The disappearance of an inmate at an insane asylum on a remote island prompts two U.S. marshals to launch an investigation there, leading to only more questions about the mysterious asylum and the people that inhabit it.
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The US has carried out numeorus experiments on its powerless citizens- people with learning disabilities, mental health problems, physical sickness, prisoners and racial minorities, as well as other nationalities; using deadly diseases, toxic and radioactive chemicals, surgical experiments, sterilising, torture etc etc. Maybe Scorsese might give us a film on that reality, instead of a Caligari horror version?
Allusions to Hitchcock's 'Vertigo' can be derived from this sterling effort from Scorsese, which fails to coalesce as a whole. Its verdict on notions of perception in relation to mental health are intriguing if over-sensationalised. Hardly equivalent to early Scorsese (Taxi Driver, Raging Bull) but gripping all the same.
The character's trauma is a brilliantly complex fictional excuse to expose an obscure truth that articulates the first half of the film and which could be, its essence, instead of the background as we are prone to assume. Final twist invalidation is the spectator being manipulated by the director to make his point when forcing us to experience the discredit of the whole discurse of a madman prophetized by Dr. Rachel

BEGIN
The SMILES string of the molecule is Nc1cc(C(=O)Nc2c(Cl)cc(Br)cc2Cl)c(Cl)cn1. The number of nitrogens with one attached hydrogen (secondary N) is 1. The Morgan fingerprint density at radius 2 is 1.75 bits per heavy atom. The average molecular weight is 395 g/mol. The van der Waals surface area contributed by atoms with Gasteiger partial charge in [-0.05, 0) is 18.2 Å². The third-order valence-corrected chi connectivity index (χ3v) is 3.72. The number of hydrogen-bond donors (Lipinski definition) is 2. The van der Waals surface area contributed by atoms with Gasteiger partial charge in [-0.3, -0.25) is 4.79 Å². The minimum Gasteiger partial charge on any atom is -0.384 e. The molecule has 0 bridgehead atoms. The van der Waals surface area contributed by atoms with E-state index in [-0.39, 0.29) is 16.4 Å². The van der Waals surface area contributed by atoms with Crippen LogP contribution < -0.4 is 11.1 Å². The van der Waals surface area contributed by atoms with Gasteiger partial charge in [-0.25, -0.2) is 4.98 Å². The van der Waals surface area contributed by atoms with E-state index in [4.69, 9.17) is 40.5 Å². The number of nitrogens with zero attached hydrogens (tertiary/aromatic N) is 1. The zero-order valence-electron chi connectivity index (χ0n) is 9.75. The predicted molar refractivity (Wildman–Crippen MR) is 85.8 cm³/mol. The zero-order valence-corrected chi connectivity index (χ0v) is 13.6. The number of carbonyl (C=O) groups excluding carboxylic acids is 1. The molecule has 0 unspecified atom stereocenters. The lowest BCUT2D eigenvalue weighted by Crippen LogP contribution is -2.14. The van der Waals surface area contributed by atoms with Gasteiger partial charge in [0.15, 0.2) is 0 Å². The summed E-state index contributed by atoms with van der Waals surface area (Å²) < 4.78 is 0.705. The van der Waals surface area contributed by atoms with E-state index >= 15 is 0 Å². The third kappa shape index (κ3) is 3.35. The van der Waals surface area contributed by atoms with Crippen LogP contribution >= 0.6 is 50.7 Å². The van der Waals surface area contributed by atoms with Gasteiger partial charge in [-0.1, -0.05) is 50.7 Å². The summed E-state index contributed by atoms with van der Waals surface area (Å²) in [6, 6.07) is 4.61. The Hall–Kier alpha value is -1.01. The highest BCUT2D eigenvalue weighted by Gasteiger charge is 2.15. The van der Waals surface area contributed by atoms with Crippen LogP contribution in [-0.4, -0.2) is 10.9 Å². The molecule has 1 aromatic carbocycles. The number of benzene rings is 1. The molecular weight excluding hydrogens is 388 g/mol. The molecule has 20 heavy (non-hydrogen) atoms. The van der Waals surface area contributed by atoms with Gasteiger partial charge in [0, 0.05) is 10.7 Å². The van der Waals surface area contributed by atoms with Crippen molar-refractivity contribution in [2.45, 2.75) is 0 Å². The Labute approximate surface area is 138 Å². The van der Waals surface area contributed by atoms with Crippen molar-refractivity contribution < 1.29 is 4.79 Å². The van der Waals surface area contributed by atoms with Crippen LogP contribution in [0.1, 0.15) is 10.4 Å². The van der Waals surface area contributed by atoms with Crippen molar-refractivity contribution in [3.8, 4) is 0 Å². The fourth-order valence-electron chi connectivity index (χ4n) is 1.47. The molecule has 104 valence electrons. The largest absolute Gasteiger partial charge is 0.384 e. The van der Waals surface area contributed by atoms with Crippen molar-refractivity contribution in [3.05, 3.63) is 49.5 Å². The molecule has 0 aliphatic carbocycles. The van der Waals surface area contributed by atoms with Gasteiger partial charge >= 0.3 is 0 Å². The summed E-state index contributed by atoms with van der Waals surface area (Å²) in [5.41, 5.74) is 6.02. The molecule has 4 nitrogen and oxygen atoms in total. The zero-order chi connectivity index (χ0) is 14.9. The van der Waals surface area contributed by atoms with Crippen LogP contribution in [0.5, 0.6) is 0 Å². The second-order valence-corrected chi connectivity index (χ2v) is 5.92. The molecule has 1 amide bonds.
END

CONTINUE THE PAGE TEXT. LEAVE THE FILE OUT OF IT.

Unlike Nolan's convenient set-in-stone division of dimensions, Scorsese traverses through and blends the real, the delusional, and dream realms—in film they're all one. Doing it unbeknownst to the viewer, relying on generic traits to sustain the illusion until the third act reveals one of cinema's great unreliable narrators. Leaving the piecing together up to the viewer, without a single answer as the right one.
A film that demands several viewings, this is an intricate puzzle put together by the maestro himself. The great cast also pushes this film along nicely delivering an intriguing and enjoyable experience.
Yeah you can see the twist coming,but so what…………
-Teddy Daniels: "You know, this place makes me wonder."
-Chuck Aule: "Yeah, what's that, boss?
……………………..Teddy Daniels: "Which would be worse - to live as a monster, or to die as a good man?"-----------------------
[gets up and walks off]
I wasted 45 minutes before deciding a further investment of an hour was a bad idea. Edna is v generous with 1 star. Bomb, turkey, dead dodo, dud. Plot of no interest. DiCaprio more wooden than James Stewart. Dialogue almost incomprehensible - I had to put on the subtitles for the deaf but they were illiterate. And why do all "evil doctor villains" have to be played by a Briton? Ben Kingsley looked as bored as I was.
The flashbacks and dream-sequences are truly haunting and easily among the best things Marty has ever done. Call me crazy, but this is actually one of my favorite films of his. Sure, it's little more than a dark, arty genre exercise -- but it's perfectly cast, visually crisp and drum-tight.